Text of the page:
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A struggling housing market, slowing economy and surging interest rates are making the debt levels of the city’s home builders a cause for concern. Illustration: Brian Wang

Analysis | Hong Kong’s property developers will struggle to service their bulging debts as interest rates soar, analysts warn

  • Home builders are likely to have a hard time turning a profit as the interest payments on their debt mountains get bigger
  • They are likely to be less aggressive bidding for land, and are coming under pressure to offload assets at lower prices

Raymond Cheng, managing director of CGS-CIMB Securities, has a sense of déja vu.

With Hong Kong’s housing market struggling, interest rates soaring and buying power faltering amid a slowing economy, the worrisome debt levels of property developers are in the spotlight.

The same was true in the years just before Cheng became an analyst in 2003.

“At that time, they could not make profits from home sales. Certain developers had tight financials, and most made little profit,” he said. “Generally, the whole cycle from 1997 to 2003 was a very difficult phase for Hong Kong developers.”

Home builders’ gearing ratios – a measure of how much of their operations are funded by debt – at that time were particularly high, at 60 to 70 per cent, Cheng said. Many of them had been aggressive in their land acquisitions, their appetite for risk fuelled by the many opportunities in the market in the 1990s.

During the deep correction between 1997 and 2003, when home prices nosedived some 60 per cent, they suddenly found themselves losing money on property sales.

The painful experience of those troubled times was enough to make many of them more financially prudent. Over the next few years, gearing levels fell to about 10 to 20 per cent as the developers reined in their expansion and allocated more of their money to investment properties.

But the low interest rate environment that’s dominated economics since the financial crash of 2008 has fuelled a resurgence of debt.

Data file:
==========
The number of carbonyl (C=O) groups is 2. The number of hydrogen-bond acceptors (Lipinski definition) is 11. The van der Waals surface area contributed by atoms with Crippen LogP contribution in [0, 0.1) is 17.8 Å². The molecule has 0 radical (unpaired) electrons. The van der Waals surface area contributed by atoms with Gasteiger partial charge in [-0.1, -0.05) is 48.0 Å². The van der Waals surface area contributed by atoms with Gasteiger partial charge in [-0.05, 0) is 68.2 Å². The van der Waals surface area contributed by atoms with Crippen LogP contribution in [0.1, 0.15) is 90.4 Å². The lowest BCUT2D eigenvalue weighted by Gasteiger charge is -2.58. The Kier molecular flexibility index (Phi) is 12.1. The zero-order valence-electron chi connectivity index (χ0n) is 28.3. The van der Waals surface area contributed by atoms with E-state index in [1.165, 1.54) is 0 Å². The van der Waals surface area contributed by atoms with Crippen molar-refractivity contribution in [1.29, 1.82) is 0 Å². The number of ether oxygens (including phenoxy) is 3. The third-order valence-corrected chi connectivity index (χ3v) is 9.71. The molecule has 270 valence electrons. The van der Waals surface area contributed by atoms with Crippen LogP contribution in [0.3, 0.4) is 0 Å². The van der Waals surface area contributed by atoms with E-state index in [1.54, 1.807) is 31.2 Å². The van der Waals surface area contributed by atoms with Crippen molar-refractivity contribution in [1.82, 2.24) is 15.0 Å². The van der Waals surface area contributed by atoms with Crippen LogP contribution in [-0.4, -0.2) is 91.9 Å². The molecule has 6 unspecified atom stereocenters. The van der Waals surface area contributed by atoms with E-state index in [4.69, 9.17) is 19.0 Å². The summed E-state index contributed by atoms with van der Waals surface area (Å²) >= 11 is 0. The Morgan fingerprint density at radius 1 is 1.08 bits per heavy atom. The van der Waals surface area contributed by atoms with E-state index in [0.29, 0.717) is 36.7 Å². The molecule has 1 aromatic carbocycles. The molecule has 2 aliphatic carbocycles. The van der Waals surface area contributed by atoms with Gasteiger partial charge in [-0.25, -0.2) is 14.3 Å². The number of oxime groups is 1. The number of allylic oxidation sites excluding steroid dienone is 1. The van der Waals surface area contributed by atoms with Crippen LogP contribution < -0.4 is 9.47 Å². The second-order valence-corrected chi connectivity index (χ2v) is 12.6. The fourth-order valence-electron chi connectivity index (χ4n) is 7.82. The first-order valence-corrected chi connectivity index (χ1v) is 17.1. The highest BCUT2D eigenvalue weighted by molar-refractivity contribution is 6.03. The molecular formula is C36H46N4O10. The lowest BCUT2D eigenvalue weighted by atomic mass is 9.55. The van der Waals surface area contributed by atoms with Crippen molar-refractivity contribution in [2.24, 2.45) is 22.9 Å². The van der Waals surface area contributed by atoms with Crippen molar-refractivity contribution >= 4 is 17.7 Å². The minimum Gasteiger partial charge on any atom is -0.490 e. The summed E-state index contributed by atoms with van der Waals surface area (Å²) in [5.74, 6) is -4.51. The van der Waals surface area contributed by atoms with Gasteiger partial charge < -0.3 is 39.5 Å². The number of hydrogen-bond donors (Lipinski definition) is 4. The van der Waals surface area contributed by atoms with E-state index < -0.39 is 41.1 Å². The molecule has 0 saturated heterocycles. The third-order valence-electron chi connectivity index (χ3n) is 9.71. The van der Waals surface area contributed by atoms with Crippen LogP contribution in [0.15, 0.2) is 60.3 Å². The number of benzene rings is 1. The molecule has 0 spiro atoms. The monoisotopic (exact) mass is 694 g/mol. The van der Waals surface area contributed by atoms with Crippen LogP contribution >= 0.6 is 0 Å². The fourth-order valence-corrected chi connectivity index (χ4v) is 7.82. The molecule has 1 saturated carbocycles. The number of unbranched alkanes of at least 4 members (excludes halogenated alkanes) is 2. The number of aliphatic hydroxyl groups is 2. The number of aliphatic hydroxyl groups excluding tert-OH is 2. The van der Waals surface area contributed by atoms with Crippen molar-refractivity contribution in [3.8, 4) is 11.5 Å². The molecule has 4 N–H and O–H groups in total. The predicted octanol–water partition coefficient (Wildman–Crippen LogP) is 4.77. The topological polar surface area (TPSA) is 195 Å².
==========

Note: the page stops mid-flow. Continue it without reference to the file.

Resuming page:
“It might have made developers feel the cost [of borrowing] was low,” said Cheng. Certain developers seized the opportunity to expand in mainland China, pushing up their gearing ratios once more.

Now, with borrowing costs at a 14-year high and certain to rise further, this could be problematic.

Developers are likely to have a hard time turning a profit as the interest payments on their debt mountains get bigger, say analysts. They are likely to be less aggressive bidding for land, and may even come under pressure to offload assets at lower prices.
“The US interest rate hikes caught developers whose gearing had rapidly increased off-guard,” said Cheng. “It suddenly increased the pressure on their cash flow.”

Home prices declined by 8.1 per cent in the first nine months of the year, reflecting the impact of higher interest rates and the lingering effects of coronavirus restrictions.

Hong Kong property companies have taken on an additional HK$109 billion (US$13.89 billion) of debt in the past three years as they took advantage of low interest rates that lasted until as late as the first half of 2022, when the one-month Hibor (Hong Kong interbank offered rate) – the rate banks charge each other for borrowing money – averaged just 0.2 per cent, according to Morgan Stanley.

The average net gearing, or net debt to equity ratio, of developers and landlords has risen from about 15 per cent five to 10 years ago to 22 per cent now, said Cheng.

New World Development is the most indebted local homebuilder by this metric. Its net gearing stood at 43.2 per cent in financial year 2022, while Henderson Land Development’s was 27.5 per cent as of the end of last year, according to their financial reports.

Link Reit, Hang Lung Properties and Hysan Development also saw their gearing ratios increase in recent years, as they stepped up their capital expenditure and acquisition plans, according to Jefferies.